The work of volunteers with JAI was featured at the ‘Why Ireland? Celebrating Great Innovation in Ireland’ event in Galway organised by the American Chamber of Commerce recently.
The contribution of US companies in Ireland goes far beyond the economic impact. US companies are responsible for significant social benefits in communities throughout the country as they provide substantial human and financial resources to support innovative and inclusive programmes such as those facilitated by volunteers working with JAI.
In celebrating 20 years of industry-education partnerships in the west, guests at the event considered the impact of volunteers working with students in combating educational disadvantage and promoting the relevance of what young people were studying with their post-school futures and the ‘real world’. Attendees heard at first-hand the impact of these types of initiatives as Siobhán Collins who completed JA programmes as a student and subsequently became a JA volunteer at AVAYA said: “I participated in JA programmes when I was a student and I jumped at the opportunity to become a volunteer when I joined AVAYA. Teaching a JA programme was a great opportunity to get involved, and give back, to my community. JAI plays an invaluable role in encouraging young people to stay in education and teaching them the skills they will need in the future. I’m delighted to celebrate JAI’s 20th Anniversary and would love to volunteer again in the future.”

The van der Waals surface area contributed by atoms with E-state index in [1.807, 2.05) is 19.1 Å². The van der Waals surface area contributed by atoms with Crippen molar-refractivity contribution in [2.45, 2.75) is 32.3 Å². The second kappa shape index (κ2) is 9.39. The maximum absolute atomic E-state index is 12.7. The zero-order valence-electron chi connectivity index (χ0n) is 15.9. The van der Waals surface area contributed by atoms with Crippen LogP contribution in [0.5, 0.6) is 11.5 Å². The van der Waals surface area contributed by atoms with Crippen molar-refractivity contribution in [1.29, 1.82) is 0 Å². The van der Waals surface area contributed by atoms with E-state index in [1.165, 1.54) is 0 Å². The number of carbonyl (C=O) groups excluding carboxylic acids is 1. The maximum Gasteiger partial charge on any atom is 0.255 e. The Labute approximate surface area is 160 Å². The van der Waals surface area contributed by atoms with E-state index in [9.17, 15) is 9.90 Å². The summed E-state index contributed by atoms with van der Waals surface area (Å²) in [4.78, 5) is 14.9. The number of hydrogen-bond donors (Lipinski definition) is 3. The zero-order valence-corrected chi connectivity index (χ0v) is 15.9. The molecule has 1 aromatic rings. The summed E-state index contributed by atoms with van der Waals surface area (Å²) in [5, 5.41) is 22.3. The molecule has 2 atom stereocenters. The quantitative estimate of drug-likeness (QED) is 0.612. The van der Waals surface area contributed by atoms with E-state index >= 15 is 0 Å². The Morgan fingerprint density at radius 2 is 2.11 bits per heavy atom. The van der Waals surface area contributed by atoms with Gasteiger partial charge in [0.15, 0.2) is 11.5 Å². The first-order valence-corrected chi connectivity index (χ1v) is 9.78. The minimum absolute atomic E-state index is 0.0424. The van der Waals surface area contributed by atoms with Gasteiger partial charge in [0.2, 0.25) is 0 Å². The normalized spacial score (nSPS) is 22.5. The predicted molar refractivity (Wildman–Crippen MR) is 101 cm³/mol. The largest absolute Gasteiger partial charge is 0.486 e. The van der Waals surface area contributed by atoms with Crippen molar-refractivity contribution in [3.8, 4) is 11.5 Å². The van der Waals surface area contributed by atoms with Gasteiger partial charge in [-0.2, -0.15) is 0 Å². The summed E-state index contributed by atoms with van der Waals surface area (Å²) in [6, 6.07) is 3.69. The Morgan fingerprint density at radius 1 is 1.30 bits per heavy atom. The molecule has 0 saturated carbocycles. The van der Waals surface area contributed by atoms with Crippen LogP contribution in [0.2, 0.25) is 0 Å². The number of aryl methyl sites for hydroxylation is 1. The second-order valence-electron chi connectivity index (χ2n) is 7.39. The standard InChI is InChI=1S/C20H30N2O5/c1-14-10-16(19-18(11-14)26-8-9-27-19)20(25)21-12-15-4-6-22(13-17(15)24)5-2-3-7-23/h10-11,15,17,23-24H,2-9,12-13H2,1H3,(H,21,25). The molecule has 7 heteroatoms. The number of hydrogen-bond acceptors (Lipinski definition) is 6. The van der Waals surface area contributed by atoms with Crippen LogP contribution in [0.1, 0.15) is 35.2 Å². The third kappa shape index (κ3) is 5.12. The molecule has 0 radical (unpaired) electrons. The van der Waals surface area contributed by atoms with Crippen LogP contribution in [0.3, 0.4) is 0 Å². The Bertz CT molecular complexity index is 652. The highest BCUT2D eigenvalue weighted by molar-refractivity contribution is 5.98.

Mark Gantly, Senior R&D Director, Hewlett Packard Enterprise and Western Chair, American Chamber of Commerce, applauded the work of American Chamber of Commerce members, “The level of support JAI receives from members of the American Chamber of Commerce in the West of Ireland is another indication of the wonderful community we have in the West and the willingness to support the next generation through innovative social impact programmes. We are delighted to celebrate Junior Achievement’s 20th anniversary.”
On behalf of JAI, CEO Helen Raftery said “We at JAI truly appreciate the generosity of business leaders in the West of Ireland in enabling more than 52,000 students to participate in JA programmes and events over the past 20 years”.
In highlighting why JA programmes are so impactful, Helen said “research shows us that helping young people to see the relevance of their academic studies to their everyday lives is a vital factor in persuading them to stay in school and to take maximum advantage of the opportunity that education offers. Now more than ever we need to ensure that students acquire the skills and confidence they will need to thrive in a technology-driven world.”